Barefoot Landing (North Myrtle Beach, SC) to Tom’s Point Creek, SC:
10/28/2008: Barefoot Landing to South Santee River anchorage - 58 nm.
10/29/2008: South Santee River to Dewees Creek anchorage - 29 nm.
10/30/2008: Dewees Ck to Charleston City Marina - 17nm.
11/2/2008: Charleston, SC, to Tom’s Point Ck. - 27nm.
This part of the trip South on the ICW is my favorite. First is the winding cypress water way of the Waccamaw River, bordered by old rice plantations just above Georgetown, SC. Then on to the open grass savannahs of the Cape Romain Wilderness area with endless miles of deep creeks meandering thru one of the most productive estuaries in the world. Past Charleston is the “Low Country” and a visit with my friends Matt and Diane Zender on Toms Point Creek. Matt and Diane their dog Dickens and blue jay Varmint are just the best. I purchased Oconee from them 10 years ago and we immediately became friends.
First let me say that fast moving power boats with their huge wakes and slow moving sailboats with no wake are not compatible. Sailboats get in the way of power boats “makin’ time” and discourteous power boats rock the shit out of sailboats when they pass. Respectful power boaters and sail boaters have learned to do what I call the “ICW Dance.” The “dance,” done properly, minimizes the irritation for both. As a sail boat sees a power boat approaching his stern he slow down to about 3 knots. The power boat drops off plane and slides by at 6 knots and both go back to speed in short order with only minor inconvenience to both and little or no flares in temper. Most do the dance but there are those few....
As the “Island” slowly meandered her way down the Waccamaw River (freezing our butts off - it was cold) and watching the beauties of the river unfold a 40 something foot express cruiser went by us at about 20 knots throwing a huge wake. You could see 4 men sitting on the flybridge drinking coffee and watching the effects of their wake on the boats they passed including us. This was a “dyed in the wool” asshole. People down the line asked for slow passes or “made comments” on his lack of “upbringing.” This “captain’s” (and the little “c” was on purpose) response was to key his mike and go “Waaaa” indicating we were nothing but “crybabies.” This guy was a super asshole and a jerk to boot. This continued until...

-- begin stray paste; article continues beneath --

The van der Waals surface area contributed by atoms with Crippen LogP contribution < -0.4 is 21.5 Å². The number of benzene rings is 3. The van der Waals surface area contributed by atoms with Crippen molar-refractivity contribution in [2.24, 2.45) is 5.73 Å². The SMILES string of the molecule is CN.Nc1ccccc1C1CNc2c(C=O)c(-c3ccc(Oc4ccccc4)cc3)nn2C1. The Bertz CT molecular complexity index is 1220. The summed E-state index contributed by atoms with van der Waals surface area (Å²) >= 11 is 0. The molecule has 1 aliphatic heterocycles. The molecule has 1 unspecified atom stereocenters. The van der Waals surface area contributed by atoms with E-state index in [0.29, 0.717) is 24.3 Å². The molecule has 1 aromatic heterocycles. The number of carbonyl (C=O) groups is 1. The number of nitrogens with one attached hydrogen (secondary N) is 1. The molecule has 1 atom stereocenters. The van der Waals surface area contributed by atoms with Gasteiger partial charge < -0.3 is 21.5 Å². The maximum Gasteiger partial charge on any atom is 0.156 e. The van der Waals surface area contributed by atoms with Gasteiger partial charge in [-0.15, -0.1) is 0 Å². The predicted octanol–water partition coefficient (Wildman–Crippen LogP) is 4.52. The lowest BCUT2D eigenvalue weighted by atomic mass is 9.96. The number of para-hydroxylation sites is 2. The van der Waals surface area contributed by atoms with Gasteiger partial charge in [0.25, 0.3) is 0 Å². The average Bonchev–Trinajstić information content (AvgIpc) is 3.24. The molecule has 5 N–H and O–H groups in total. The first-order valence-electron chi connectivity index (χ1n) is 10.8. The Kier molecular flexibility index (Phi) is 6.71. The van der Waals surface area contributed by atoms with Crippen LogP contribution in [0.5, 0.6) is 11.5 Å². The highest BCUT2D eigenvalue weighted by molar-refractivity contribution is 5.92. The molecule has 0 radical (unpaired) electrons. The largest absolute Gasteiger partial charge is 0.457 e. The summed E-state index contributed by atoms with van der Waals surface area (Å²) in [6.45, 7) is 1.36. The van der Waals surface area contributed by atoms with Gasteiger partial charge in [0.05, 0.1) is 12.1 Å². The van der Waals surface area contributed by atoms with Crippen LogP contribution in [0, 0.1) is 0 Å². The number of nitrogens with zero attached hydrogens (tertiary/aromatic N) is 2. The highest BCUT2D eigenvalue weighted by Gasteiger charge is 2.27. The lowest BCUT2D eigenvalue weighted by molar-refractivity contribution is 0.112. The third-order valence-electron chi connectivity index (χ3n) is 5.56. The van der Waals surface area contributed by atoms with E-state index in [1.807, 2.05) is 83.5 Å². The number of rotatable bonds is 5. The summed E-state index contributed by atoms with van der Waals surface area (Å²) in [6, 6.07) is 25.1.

Around the bend in front of him came a barge that was being both pulled ahead and pushed from behind by tugs - the river is winding and the barge was difficult to control, it took tow to do the job. On the radio you could hear the lead tug ask for a slow pass. To which the “Jerk” gave his usual response, Waaaa. The tug captains response was immediate and emphatic, “Want a see how steel feels against fiberglass?” The “Jerk” came back, “Oh, Captain I’ll come down. I was just in the zone.” Tug Boat Captain: “I’ll show you the “zone.”“ I would have liked to bought this tug Captain a beer. He earned it.
We anchored in the South Santee River for the night and then passed thru the Cape Romain Wildlife Refuge the next morning and went to anchor in Dewees Creek just north of Charleston, SC. The day was cold but pleasant, as we wandered thru the Refuge. We saw 3 bald eagles, dolphins everywhere, and a very disappointed bob cat walking a dike frustrated because his “breakfast” flew off.
We spent the weekend in Charleston, SC, tied to the Mega Dock at Charleston City Marina. They don’t call it the Mega Dock for nothing. While we were there probably close to 30, 100' plus yachts passed thru the marina including 2 over 100 foot sailboats. One was “Hooter Patrol IV and 3 were out of Bikini Atol in the Marshal Islands. And G and I didn’t even know Bikini had a marina. I’d take bets they had never even been there. We watched one take on 6000 gallons of fuel before he headed for Savannah, GA.
The marina provides a free van ride into town and Gigi and I shared the van one evening with a couple off one of the larger yachts. They said they were headed for the Exhumas this year now that they had their “little” boat with shallower draft they could enjoy the Bahamas again. The boat was 195' long, drew 15', and carried a crew of 10 and one very spoiled small dog.
G and I had planned to stay in Charleston until Monday but weather was coming and we decided it would be better to push on to Matt and Diane Zenders while the weather was good. We left on Sunday and were tied to the Zender’s dock by noon. I always enjoy my time with the Matt & Diane. They make you feel welcome and a member of the family - good food, great conversation, friendship, and a dock too. What more could “sea gypsies” want. Matt and Diane may be “Yankees” but they understand “Southern” hospitality. In truth, I think they are really Southerners at heart.
Fairwinds and Rum Drink,
Vic & Gigi
PS - Be sure to take the link to the photo page this time. I think there are some good ones this time.